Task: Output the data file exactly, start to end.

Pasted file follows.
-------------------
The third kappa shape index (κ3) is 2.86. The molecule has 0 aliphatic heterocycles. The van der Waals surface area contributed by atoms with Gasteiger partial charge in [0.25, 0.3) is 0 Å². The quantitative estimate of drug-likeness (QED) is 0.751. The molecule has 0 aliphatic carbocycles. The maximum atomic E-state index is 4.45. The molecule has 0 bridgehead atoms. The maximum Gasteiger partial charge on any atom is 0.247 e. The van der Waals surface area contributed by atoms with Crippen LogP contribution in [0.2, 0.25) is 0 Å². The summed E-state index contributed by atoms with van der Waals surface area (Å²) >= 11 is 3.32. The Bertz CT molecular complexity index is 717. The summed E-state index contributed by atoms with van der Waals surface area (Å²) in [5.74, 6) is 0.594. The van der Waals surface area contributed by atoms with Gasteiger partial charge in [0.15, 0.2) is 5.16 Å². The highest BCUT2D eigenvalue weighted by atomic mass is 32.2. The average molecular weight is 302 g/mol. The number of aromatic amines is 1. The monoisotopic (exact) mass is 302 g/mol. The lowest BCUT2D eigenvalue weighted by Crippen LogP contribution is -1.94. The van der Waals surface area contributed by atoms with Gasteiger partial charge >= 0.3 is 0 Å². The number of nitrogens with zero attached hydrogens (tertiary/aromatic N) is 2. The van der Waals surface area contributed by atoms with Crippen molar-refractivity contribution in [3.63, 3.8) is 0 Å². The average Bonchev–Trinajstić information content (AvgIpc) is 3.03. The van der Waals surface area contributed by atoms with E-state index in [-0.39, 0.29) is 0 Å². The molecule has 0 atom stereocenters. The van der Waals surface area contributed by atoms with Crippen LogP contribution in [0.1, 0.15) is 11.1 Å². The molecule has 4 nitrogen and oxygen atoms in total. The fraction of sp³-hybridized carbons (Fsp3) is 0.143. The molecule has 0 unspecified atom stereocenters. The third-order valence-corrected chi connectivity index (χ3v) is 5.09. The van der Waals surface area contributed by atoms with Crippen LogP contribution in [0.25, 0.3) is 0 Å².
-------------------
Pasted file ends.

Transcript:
The third kappa shape index (κ3) is 2.86. The molecule has 0 aliphatic heterocycles. The van der Waals surface area contributed by atoms with Gasteiger partial charge in [0.25, 0.3) is 0 Å². The quantitative estimate of drug-likeness (QED) is 0.751. The molecule has 0 aliphatic carbocycles. The maximum atomic E-state index is 4.45. The molecule has 0 bridgehead atoms. The maximum Gasteiger partial charge on any atom is 0.247 e. The van der Waals surface area contributed by atoms with Crippen LogP contribution in [0.2, 0.25) is 0 Å². The summed E-state index contributed by atoms with van der Waals surface area (Å²) >= 11 is 3.32. The Bertz CT molecular complexity index is 717. The summed E-state index contributed by atoms with van der Waals surface area (Å²) in [5.74, 6) is 0.594. The van der Waals surface area contributed by atoms with Gasteiger partial charge in [0.15, 0.2) is 5.16 Å². The highest BCUT2D eigenvalue weighted by atomic mass is 32.2. The average molecular weight is 302 g/mol. The number of aromatic amines is 1. The monoisotopic (exact) mass is 302 g/mol. The lowest BCUT2D eigenvalue weighted by Crippen LogP contribution is -1.94. The van der Waals surface area contributed by atoms with Gasteiger partial charge >= 0.3 is 0 Å². The number of nitrogens with zero attached hydrogens (tertiary/aromatic N) is 2. The van der Waals surface area contributed by atoms with Crippen molar-refractivity contribution in [3.63, 3.8) is 0 Å². The average Bonchev–Trinajstić information content (AvgIpc) is 3.03. The van der Waals surface area contributed by atoms with E-state index in [-0.39, 0.29) is 0 Å². The molecule has 0 atom stereocenters. The van der Waals surface area contributed by atoms with Crippen LogP contribution in [0.1, 0.15) is 11.1 Å². The molecule has 4 nitrogen and oxygen atoms in total. The fraction of sp³-hybridized carbons (Fsp3) is 0.143. The molecule has 0 unspecified atom stereocenters. The third-order valence-corrected chi connectivity index (χ3v) is 5.09. The van der Waals surface area contributed by atoms with Crippen LogP contribution in [0.25, 0.3) is 0 Å².